I’ve been particularly intrigued by the friendliness of everyone, even amongst officials I’ve met, because I do think there’s a perception abroad that the US can be a bit officious, with a politeness often lacking in conviction. Am sure there’ll be the odd blip over the next few months, but what matters to me is the broader picture. And, so far, I must admit I’ve been hugely impressed.

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Cooking on gas…

September 9th, 2011

Cooking on gas from Ken Roberts on Vimeo.

Not content with simply subjecting his hosts to his wit and repartie, Ken prepares dinner. Fine English staple of cottage pie and medley of vegetables. Filmed in Aromavision.

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Homely affair

September 4th, 2011

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Like others on the staff, John had original been a guest in the hostel. Returning to Alaska after a decent spell in the US Air Force. A retired Lieutenant Colonel. I don’t think he’d ever imagined he’d end up running two hostels, a few miles apart in Anchorage. But that didn’t seem to matter, for it was quickly evident he knew how to look after his people, both staff and guests. Actually, I thought it was more than that. He cared about them, as you would family.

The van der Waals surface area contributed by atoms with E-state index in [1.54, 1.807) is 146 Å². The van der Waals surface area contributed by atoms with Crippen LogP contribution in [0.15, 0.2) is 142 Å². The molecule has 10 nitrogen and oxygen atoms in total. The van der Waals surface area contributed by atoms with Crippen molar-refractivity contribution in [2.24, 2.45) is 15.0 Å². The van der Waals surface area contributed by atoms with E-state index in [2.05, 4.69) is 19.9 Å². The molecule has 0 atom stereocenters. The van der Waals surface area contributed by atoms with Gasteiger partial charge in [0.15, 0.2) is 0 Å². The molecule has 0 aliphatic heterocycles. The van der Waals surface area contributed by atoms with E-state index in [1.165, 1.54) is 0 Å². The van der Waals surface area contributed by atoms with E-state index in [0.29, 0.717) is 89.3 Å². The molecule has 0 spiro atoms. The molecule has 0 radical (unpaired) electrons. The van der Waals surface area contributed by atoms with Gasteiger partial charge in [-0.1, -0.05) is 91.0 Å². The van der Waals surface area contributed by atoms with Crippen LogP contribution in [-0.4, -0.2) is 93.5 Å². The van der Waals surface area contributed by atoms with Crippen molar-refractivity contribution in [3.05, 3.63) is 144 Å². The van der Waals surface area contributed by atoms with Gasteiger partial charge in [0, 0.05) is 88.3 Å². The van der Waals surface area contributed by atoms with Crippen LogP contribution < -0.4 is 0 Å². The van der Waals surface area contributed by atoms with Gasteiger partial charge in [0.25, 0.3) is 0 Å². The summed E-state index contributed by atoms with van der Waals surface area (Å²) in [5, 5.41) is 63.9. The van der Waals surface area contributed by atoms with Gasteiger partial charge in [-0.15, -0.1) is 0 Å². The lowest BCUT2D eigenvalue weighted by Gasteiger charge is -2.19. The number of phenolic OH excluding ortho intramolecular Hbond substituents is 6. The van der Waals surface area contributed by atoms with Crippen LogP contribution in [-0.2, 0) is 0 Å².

It had started with a simple, unremarkable e-mail. To Anchorage’s Bent Prop Inn Hostel. I must have included a link to my website, for John replied, inviting me to stay as his guest. Could he help with some PR? I’d taken him up on this. Keen to show I always did what I promised, I’d got a press release off to him pretty promptly. Assured him plans were in place, flights booked, I’d soon be on my way. Wouldn’t let him down.